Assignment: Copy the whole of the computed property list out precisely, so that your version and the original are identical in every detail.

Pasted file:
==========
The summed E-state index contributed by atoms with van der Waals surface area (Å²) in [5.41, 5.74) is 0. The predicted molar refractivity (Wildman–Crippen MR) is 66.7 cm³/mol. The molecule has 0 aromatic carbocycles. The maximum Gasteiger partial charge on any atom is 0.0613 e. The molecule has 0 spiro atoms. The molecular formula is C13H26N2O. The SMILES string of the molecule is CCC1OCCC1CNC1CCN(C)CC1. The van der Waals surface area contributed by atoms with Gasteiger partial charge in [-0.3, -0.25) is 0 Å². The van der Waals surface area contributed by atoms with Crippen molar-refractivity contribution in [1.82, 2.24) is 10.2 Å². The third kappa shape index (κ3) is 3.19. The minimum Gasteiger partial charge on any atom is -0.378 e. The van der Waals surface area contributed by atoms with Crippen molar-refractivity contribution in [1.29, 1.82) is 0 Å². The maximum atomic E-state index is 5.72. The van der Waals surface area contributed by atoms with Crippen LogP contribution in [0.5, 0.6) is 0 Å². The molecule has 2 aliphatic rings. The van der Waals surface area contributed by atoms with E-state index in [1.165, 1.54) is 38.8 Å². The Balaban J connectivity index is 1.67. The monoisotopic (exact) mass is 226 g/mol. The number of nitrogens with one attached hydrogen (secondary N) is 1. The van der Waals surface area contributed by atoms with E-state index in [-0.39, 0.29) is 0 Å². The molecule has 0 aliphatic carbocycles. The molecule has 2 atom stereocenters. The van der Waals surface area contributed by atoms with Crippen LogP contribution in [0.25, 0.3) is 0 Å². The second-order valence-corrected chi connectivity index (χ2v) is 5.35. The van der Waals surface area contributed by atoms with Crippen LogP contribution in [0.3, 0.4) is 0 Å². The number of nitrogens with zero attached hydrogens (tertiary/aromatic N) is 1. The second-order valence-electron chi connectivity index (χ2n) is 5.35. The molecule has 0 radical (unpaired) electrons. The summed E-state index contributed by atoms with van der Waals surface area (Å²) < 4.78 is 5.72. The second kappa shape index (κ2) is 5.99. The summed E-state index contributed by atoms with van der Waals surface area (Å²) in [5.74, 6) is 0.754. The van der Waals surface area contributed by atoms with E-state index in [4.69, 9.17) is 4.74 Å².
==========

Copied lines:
The summed E-state index contributed by atoms with van der Waals surface area (Å²) in [5.41, 5.74) is 0. The predicted molar refractivity (Wildman–Crippen MR) is 66.7 cm³/mol. The molecule has 0 aromatic carbocycles. The maximum Gasteiger partial charge on any atom is 0.0613 e. The molecule has 0 spiro atoms. The molecular formula is C13H26N2O. The SMILES string of the molecule is CCC1OCCC1CNC1CCN(C)CC1. The van der Waals surface area contributed by atoms with Gasteiger partial charge in [-0.3, -0.25) is 0 Å². The van der Waals surface area contributed by atoms with Crippen molar-refractivity contribution in [1.82, 2.24) is 10.2 Å². The third kappa shape index (κ3) is 3.19. The minimum Gasteiger partial charge on any atom is -0.378 e. The van der Waals surface area contributed by atoms with Crippen molar-refractivity contribution in [1.29, 1.82) is 0 Å². The maximum atomic E-state index is 5.72. The van der Waals surface area contributed by atoms with Crippen LogP contribution in [0.5, 0.6) is 0 Å². The molecule has 2 aliphatic rings. The van der Waals surface area contributed by atoms with E-state index in [1.165, 1.54) is 38.8 Å². The Balaban J connectivity index is 1.67. The monoisotopic (exact) mass is 226 g/mol. The number of nitrogens with one attached hydrogen (secondary N) is 1. The van der Waals surface area contributed by atoms with E-state index in [-0.39, 0.29) is 0 Å². The molecule has 0 aliphatic carbocycles. The molecule has 2 atom stereocenters. The van der Waals surface area contributed by atoms with Crippen LogP contribution in [0.25, 0.3) is 0 Å². The second-order valence-corrected chi connectivity index (χ2v) is 5.35. The van der Waals surface area contributed by atoms with Crippen LogP contribution in [0.3, 0.4) is 0 Å². The number of nitrogens with zero attached hydrogens (tertiary/aromatic N) is 1. The second-order valence-electron chi connectivity index (χ2n) is 5.35. The molecule has 0 radical (unpaired) electrons. The summed E-state index contributed by atoms with van der Waals surface area (Å²) < 4.78 is 5.72. The second kappa shape index (κ2) is 5.99. The summed E-state index contributed by atoms with van der Waals surface area (Å²) in [5.74, 6) is 0.754. The van der Waals surface area contributed by atoms with E-state index in [4.69, 9.17) is 4.74 Å².